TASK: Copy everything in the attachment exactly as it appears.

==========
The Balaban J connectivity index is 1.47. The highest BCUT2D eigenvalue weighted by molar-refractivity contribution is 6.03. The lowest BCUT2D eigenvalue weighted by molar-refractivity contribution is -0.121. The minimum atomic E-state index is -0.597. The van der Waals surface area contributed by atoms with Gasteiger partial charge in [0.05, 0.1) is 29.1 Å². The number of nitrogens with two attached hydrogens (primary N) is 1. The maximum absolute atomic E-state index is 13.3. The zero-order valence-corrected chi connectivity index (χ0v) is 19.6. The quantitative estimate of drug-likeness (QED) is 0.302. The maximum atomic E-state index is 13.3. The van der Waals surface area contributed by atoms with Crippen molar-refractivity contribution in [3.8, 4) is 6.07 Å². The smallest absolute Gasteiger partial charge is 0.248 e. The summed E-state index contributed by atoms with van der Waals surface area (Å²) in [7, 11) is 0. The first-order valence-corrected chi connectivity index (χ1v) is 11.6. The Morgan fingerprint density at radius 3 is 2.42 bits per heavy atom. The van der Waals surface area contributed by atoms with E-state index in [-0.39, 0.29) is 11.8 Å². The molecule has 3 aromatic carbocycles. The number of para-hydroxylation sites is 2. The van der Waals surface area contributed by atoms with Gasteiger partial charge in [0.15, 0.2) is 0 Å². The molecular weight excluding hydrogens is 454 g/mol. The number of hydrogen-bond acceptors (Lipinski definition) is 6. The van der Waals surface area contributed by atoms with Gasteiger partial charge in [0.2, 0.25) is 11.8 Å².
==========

The Balaban J connectivity index is 1.47. The highest BCUT2D eigenvalue weighted by molar-refractivity contribution is 6.03. The lowest BCUT2D eigenvalue weighted by molar-refractivity contribution is -0.121. The minimum atomic E-state index is -0.597. The van der Waals surface area contributed by atoms with Gasteiger partial charge in [0.05, 0.1) is 29.1 Å². The number of nitrogens with two attached hydrogens (primary N) is 1. The maximum absolute atomic E-state index is 13.3. The zero-order valence-corrected chi connectivity index (χ0v) is 19.6. The quantitative estimate of drug-likeness (QED) is 0.302. The maximum atomic E-state index is 13.3. The van der Waals surface area contributed by atoms with Crippen molar-refractivity contribution in [3.8, 4) is 6.07 Å². The smallest absolute Gasteiger partial charge is 0.248 e. The summed E-state index contributed by atoms with van der Waals surface area (Å²) in [7, 11) is 0. The first-order valence-corrected chi connectivity index (χ1v) is 11.6. The Morgan fingerprint density at radius 3 is 2.42 bits per heavy atom. The van der Waals surface area contributed by atoms with E-state index in [-0.39, 0.29) is 11.8 Å². The molecule has 3 aromatic carbocycles. The number of para-hydroxylation sites is 2. The van der Waals surface area contributed by atoms with Gasteiger partial charge in [0.15, 0.2) is 0 Å². The molecular weight excluding hydrogens is 454 g/mol. The number of hydrogen-bond acceptors (Lipinski definition) is 6. The van der Waals surface area contributed by atoms with Gasteiger partial charge in [0.2, 0.25) is 11.8 Å².